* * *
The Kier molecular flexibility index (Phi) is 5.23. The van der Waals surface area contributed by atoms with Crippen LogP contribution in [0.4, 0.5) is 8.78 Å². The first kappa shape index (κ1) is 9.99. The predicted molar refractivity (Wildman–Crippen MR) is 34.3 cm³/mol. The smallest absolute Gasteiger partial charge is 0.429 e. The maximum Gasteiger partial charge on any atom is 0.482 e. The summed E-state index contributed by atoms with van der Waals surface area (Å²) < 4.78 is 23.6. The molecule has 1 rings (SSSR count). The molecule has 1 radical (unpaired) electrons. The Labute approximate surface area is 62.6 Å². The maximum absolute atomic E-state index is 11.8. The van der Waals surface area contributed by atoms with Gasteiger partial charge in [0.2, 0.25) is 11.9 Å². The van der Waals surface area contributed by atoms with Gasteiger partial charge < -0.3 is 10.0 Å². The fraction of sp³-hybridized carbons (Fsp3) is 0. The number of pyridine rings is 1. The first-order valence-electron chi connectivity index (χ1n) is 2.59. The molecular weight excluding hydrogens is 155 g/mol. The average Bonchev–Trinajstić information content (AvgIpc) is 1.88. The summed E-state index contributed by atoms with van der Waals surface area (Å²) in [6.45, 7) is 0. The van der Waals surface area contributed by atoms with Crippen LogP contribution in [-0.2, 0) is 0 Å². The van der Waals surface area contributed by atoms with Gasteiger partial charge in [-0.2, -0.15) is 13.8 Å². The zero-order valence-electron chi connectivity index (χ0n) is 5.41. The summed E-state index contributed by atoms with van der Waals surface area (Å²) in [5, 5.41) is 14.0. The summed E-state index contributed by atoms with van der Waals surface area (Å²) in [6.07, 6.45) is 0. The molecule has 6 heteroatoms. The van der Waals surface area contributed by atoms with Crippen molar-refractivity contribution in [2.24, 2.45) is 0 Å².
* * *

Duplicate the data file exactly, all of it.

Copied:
The Kier molecular flexibility index (Phi) is 5.23. The van der Waals surface area contributed by atoms with Crippen LogP contribution in [0.4, 0.5) is 8.78 Å². The first kappa shape index (κ1) is 9.99. The predicted molar refractivity (Wildman–Crippen MR) is 34.3 cm³/mol. The smallest absolute Gasteiger partial charge is 0.429 e. The maximum Gasteiger partial charge on any atom is 0.482 e. The summed E-state index contributed by atoms with van der Waals surface area (Å²) < 4.78 is 23.6. The molecule has 1 rings (SSSR count). The molecule has 1 radical (unpaired) electrons. The Labute approximate surface area is 62.6 Å². The maximum absolute atomic E-state index is 11.8. The van der Waals surface area contributed by atoms with Gasteiger partial charge in [0.2, 0.25) is 11.9 Å². The van der Waals surface area contributed by atoms with Gasteiger partial charge < -0.3 is 10.0 Å². The fraction of sp³-hybridized carbons (Fsp3) is 0. The number of pyridine rings is 1. The first-order valence-electron chi connectivity index (χ1n) is 2.59. The molecular weight excluding hydrogens is 155 g/mol. The average Bonchev–Trinajstić information content (AvgIpc) is 1.88. The summed E-state index contributed by atoms with van der Waals surface area (Å²) in [6.45, 7) is 0. The van der Waals surface area contributed by atoms with Crippen LogP contribution in [-0.2, 0) is 0 Å². The van der Waals surface area contributed by atoms with Gasteiger partial charge in [-0.2, -0.15) is 13.8 Å². The zero-order valence-electron chi connectivity index (χ0n) is 5.41. The summed E-state index contributed by atoms with van der Waals surface area (Å²) in [5, 5.41) is 14.0. The summed E-state index contributed by atoms with van der Waals surface area (Å²) in [6.07, 6.45) is 0. The molecule has 6 heteroatoms. The van der Waals surface area contributed by atoms with Crippen molar-refractivity contribution in [2.24, 2.45) is 0 Å².